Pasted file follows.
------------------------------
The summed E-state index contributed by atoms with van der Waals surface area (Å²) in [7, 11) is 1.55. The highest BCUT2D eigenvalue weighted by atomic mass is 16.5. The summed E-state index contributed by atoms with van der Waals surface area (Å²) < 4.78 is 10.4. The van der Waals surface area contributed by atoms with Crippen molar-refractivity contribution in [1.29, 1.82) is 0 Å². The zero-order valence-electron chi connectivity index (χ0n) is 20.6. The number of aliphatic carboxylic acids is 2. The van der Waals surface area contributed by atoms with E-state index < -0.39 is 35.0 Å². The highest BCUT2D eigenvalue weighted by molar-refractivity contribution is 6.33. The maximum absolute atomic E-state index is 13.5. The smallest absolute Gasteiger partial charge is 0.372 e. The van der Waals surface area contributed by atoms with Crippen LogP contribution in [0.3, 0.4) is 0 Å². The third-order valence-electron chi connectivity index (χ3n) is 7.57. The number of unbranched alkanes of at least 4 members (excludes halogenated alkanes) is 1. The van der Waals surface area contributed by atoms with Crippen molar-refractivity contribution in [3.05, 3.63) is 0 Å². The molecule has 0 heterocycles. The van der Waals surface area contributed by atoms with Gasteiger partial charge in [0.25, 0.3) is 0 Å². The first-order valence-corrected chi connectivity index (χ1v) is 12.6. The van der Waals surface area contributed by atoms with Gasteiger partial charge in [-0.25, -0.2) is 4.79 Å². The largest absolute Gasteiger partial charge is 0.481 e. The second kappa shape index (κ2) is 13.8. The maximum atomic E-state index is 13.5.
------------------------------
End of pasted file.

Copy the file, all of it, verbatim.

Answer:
The summed E-state index contributed by atoms with van der Waals surface area (Å²) in [7, 11) is 1.55. The highest BCUT2D eigenvalue weighted by atomic mass is 16.5. The summed E-state index contributed by atoms with van der Waals surface area (Å²) < 4.78 is 10.4. The van der Waals surface area contributed by atoms with Crippen molar-refractivity contribution in [1.29, 1.82) is 0 Å². The zero-order valence-electron chi connectivity index (χ0n) is 20.6. The number of aliphatic carboxylic acids is 2. The van der Waals surface area contributed by atoms with E-state index < -0.39 is 35.0 Å². The highest BCUT2D eigenvalue weighted by molar-refractivity contribution is 6.33. The maximum absolute atomic E-state index is 13.5. The smallest absolute Gasteiger partial charge is 0.372 e. The van der Waals surface area contributed by atoms with Crippen LogP contribution in [0.3, 0.4) is 0 Å². The third-order valence-electron chi connectivity index (χ3n) is 7.57. The number of unbranched alkanes of at least 4 members (excludes halogenated alkanes) is 1. The van der Waals surface area contributed by atoms with Crippen molar-refractivity contribution in [3.05, 3.63) is 0 Å². The molecule has 0 heterocycles. The van der Waals surface area contributed by atoms with Gasteiger partial charge in [0.25, 0.3) is 0 Å². The first-order valence-corrected chi connectivity index (χ1v) is 12.6. The van der Waals surface area contributed by atoms with Gasteiger partial charge in [-0.25, -0.2) is 4.79 Å². The largest absolute Gasteiger partial charge is 0.481 e. The second kappa shape index (κ2) is 13.8. The maximum atomic E-state index is 13.5.